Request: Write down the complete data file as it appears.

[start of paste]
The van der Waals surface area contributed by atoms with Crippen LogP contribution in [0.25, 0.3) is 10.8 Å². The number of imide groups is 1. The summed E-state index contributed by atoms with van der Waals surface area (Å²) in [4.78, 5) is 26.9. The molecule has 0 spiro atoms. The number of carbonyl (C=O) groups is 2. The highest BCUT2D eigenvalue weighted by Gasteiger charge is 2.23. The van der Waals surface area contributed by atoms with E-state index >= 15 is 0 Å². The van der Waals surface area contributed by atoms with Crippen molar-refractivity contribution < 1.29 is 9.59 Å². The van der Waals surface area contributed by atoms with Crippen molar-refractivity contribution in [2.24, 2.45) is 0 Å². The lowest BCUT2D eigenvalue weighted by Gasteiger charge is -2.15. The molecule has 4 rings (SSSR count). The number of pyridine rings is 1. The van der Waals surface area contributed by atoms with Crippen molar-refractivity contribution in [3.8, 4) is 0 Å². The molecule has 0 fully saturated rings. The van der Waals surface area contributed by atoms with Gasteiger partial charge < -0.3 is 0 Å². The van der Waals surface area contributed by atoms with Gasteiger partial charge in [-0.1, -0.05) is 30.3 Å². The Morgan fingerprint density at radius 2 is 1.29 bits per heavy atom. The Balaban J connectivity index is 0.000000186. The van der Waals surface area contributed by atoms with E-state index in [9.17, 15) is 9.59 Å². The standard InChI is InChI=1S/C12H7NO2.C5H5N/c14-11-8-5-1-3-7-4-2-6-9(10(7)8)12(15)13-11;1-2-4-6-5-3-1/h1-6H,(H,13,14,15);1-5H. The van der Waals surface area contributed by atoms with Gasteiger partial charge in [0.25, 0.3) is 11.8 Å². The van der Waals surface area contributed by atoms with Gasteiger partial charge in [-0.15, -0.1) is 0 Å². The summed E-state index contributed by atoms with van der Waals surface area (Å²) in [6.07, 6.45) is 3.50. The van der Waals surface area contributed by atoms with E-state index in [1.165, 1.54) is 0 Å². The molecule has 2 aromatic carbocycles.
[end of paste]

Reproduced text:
The van der Waals surface area contributed by atoms with Crippen LogP contribution in [0.25, 0.3) is 10.8 Å². The number of imide groups is 1. The summed E-state index contributed by atoms with van der Waals surface area (Å²) in [4.78, 5) is 26.9. The molecule has 0 spiro atoms. The number of carbonyl (C=O) groups is 2. The highest BCUT2D eigenvalue weighted by Gasteiger charge is 2.23. The van der Waals surface area contributed by atoms with E-state index >= 15 is 0 Å². The van der Waals surface area contributed by atoms with Crippen molar-refractivity contribution < 1.29 is 9.59 Å². The van der Waals surface area contributed by atoms with Crippen molar-refractivity contribution in [2.24, 2.45) is 0 Å². The lowest BCUT2D eigenvalue weighted by Gasteiger charge is -2.15. The molecule has 4 rings (SSSR count). The number of pyridine rings is 1. The van der Waals surface area contributed by atoms with Crippen molar-refractivity contribution in [3.8, 4) is 0 Å². The molecule has 0 fully saturated rings. The van der Waals surface area contributed by atoms with Gasteiger partial charge < -0.3 is 0 Å². The van der Waals surface area contributed by atoms with Gasteiger partial charge in [-0.1, -0.05) is 30.3 Å². The Morgan fingerprint density at radius 2 is 1.29 bits per heavy atom. The Balaban J connectivity index is 0.000000186. The van der Waals surface area contributed by atoms with E-state index in [9.17, 15) is 9.59 Å². The standard InChI is InChI=1S/C12H7NO2.C5H5N/c14-11-8-5-1-3-7-4-2-6-9(10(7)8)12(15)13-11;1-2-4-6-5-3-1/h1-6H,(H,13,14,15);1-5H. The van der Waals surface area contributed by atoms with Gasteiger partial charge in [0.25, 0.3) is 11.8 Å². The van der Waals surface area contributed by atoms with Gasteiger partial charge in [-0.15, -0.1) is 0 Å². The summed E-state index contributed by atoms with van der Waals surface area (Å²) in [6.07, 6.45) is 3.50. The van der Waals surface area contributed by atoms with E-state index in [1.165, 1.54) is 0 Å². The molecule has 2 aromatic carbocycles.